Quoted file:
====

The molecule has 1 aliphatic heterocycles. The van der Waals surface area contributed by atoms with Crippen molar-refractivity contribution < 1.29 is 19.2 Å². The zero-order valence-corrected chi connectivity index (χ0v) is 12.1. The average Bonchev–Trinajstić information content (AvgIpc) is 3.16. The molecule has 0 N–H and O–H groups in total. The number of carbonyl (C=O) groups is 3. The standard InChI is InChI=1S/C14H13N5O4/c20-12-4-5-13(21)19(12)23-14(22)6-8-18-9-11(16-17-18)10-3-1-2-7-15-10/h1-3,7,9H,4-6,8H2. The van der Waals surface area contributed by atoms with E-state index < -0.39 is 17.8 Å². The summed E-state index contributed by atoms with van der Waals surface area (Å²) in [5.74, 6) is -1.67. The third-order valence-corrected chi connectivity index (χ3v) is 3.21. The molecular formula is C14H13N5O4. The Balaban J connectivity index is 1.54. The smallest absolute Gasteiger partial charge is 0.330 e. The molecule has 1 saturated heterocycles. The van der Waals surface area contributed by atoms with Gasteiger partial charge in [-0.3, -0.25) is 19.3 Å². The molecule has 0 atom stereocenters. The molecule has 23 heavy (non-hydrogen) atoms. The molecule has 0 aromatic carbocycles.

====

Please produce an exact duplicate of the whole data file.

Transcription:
The molecule has 1 aliphatic heterocycles. The van der Waals surface area contributed by atoms with Crippen molar-refractivity contribution < 1.29 is 19.2 Å². The zero-order valence-corrected chi connectivity index (χ0v) is 12.1. The average Bonchev–Trinajstić information content (AvgIpc) is 3.16. The molecule has 0 N–H and O–H groups in total. The number of carbonyl (C=O) groups is 3. The standard InChI is InChI=1S/C14H13N5O4/c20-12-4-5-13(21)19(12)23-14(22)6-8-18-9-11(16-17-18)10-3-1-2-7-15-10/h1-3,7,9H,4-6,8H2. The van der Waals surface area contributed by atoms with E-state index < -0.39 is 17.8 Å². The summed E-state index contributed by atoms with van der Waals surface area (Å²) in [5.74, 6) is -1.67. The third-order valence-corrected chi connectivity index (χ3v) is 3.21. The molecular formula is C14H13N5O4. The Balaban J connectivity index is 1.54. The smallest absolute Gasteiger partial charge is 0.330 e. The molecule has 1 saturated heterocycles. The van der Waals surface area contributed by atoms with Gasteiger partial charge in [-0.3, -0.25) is 19.3 Å². The molecule has 0 atom stereocenters. The molecule has 23 heavy (non-hydrogen) atoms. The molecule has 0 aromatic carbocycles.